In China’s Xinjiang province, various sources have reported the detention of almost a million Uyghur Muslims and members of other religious and ethnic minority groups, as well as the separation of children from their families to curb the influence of religion in their homes (for more details, see Chapter 3).13 And in Syria, the government continued the “widespread and systematic use of unlawful killings” of perceived opponents (mostly Sunni Muslims) through torture, the destruction of civilian infrastructure, and the employment of chemical weapons, according to the U.S. State Department. The government also detained tens of thousands of Syrians, mainly Sunnis, without due process, according to numerous human rights organizations.14
In addition to ongoing restrictions on Rohingya Muslims in Myanmar, which have been discussed in previous years of this study, renewed fighting between the military and armed ethnic organizations in the country’s states of Kachin and northern Shan “deeply impacted” Christians, according to USCIRF. In 2019, thousands were displaced – including many Christians – in addition to more than 120,000 Rohingya who already had been internally displaced, and the military damaged over 300 churches.15
In Sudan, a nongovernmental organization estimated that in the country’s capital city, Khartoum, police arrested 40 women per day for violating Islamic dress standards.16 (The “public order law” that allowed such arrests was later repealed at the end of 2019, after the administration of President Omar al-Bashir was overthrown in April of that year.) During the year, authorities also used force against at least 500 worshippers at a mosque for participating in antigovernment protests that eventually led to the removal of the president.17
For more information on physical harassment involving government force against religious groups by region, see Chapter 2.
This 12th study of religious restrictions by Pew Research Center includes for the first time a measure assessing online restrictions by governments related to religion, as well as the governmental use of new or advanced technologies such as surveillance cameras, facial recognition technology or biometric data to restrict or surveil religious groups. In order to keep coding consistent with previous years, these new measures are not included when calculating GRI scores for countries.
In total, 28 countries and territories (14% of all 198 in the study) had some type of online governmental restriction in 2019 that was related to religion. Most were in either the Asia-Pacific region (15 countries) or in the Middle East-North Africa region (10 countries). For example, in Pakistan, where Islam is the official state religion, a cybercrimes court sentenced a Muslim man to five years in prison for posting “sacrilegious, blasphemous and derogatory” content online about an early Islamic leader with ties to the Prophet Muhammad.18 And in the United Arab Emirates, the country’s two main internet service providers, which are controlled by the government, blocked websites with information on Judaism, Christianity and atheism, as well as sites displaying testimonies from Muslim converts to Christianity.19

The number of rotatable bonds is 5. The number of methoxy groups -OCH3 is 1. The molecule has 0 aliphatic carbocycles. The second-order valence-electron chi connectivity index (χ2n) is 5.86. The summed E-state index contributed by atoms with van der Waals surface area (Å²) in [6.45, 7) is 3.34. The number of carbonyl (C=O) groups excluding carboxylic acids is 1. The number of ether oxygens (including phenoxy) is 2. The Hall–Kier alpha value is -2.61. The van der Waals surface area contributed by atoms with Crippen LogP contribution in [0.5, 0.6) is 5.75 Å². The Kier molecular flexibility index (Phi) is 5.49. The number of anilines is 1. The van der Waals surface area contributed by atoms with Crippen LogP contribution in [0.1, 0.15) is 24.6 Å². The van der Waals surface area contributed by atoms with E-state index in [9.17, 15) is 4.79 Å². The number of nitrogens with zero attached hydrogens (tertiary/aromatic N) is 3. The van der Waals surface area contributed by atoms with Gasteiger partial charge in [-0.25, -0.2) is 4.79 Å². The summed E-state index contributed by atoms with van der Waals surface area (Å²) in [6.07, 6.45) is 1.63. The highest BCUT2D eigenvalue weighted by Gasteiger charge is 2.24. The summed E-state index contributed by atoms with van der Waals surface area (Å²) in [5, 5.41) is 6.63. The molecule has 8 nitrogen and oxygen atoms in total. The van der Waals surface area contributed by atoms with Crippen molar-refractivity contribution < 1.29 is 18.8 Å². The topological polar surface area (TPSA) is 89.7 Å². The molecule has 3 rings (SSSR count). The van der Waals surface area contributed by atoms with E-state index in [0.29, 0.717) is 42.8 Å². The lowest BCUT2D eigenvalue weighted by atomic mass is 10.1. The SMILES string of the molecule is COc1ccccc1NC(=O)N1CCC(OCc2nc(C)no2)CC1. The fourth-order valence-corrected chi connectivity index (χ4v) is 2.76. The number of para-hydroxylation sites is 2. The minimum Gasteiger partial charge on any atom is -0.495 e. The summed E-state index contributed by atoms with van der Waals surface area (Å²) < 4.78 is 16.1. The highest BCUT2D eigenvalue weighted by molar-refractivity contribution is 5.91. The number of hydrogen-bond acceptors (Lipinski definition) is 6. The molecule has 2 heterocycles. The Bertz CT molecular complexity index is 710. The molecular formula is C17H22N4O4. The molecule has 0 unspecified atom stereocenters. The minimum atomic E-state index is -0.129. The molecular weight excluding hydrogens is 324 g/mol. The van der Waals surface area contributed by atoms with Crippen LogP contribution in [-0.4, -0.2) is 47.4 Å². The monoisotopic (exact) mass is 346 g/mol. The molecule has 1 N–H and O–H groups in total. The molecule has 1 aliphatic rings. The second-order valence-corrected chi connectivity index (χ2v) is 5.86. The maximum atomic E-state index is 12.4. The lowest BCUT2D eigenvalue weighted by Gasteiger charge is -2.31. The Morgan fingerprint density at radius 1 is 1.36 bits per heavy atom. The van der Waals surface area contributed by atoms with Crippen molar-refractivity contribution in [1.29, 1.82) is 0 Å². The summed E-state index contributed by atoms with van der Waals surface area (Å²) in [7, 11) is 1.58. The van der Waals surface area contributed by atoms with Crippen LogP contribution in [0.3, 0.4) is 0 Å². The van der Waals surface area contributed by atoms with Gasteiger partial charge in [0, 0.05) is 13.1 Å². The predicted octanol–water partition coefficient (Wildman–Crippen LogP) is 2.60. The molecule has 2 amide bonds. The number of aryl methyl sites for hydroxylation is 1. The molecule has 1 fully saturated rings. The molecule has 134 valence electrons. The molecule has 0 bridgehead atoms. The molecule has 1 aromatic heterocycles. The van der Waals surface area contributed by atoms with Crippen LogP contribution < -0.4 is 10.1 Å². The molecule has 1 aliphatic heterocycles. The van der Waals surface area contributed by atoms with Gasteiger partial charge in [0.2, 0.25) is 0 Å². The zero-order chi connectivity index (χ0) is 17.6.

The study’s sources reported that 10 countries used technology to surveil religious groups in 2019, with three of them – China, Russia and Vietnam – citing security or counterterrorism efforts as a reason for such restrictions. In some countries, specific religious groups were targeted. In Armenia, for instance, members of the Baha’i faith alleged that authorities wiretapped the phones of a member of their community before charging him with facilitating illegal migration to the country.20
Meanwhile, Saudi Arabia’s Ministry of Islamic Affairs monitored some sermon content at mosques using data from a mobile phone app it launched in 2018.21 In Iran, a human rights group reported that authorities launched targeted cyberattacks against religious minorities, such as Sufi Muslims, to steal their private information.22 And in China, the state installed surveillance equipment in churches, mosques, a synagogue and other houses of worship; the government also used facial recognition technology to monitor and collect biometric data on Uyghur Muslims and other groups deemed to be potential threats. Authorities in Xinjiang also required Uyghurs to install software on their phones to monitor their calls and messages.23
The following sections of the report discuss other changes in restrictions on religion in 2019, including countries with the most extensive government restrictions and social hostilities involving religion, and the extent of changes in restrictions since 2018 (Chapter 1); additional details on harassment of specific religious groups and types of physical harassment by region (Chapter 2); and further analysis of restrictions on religion by region (Chapter 3), and in the world’s 25 most populous countries (Chapter 4).
Full results for all countries are available in Appendix E.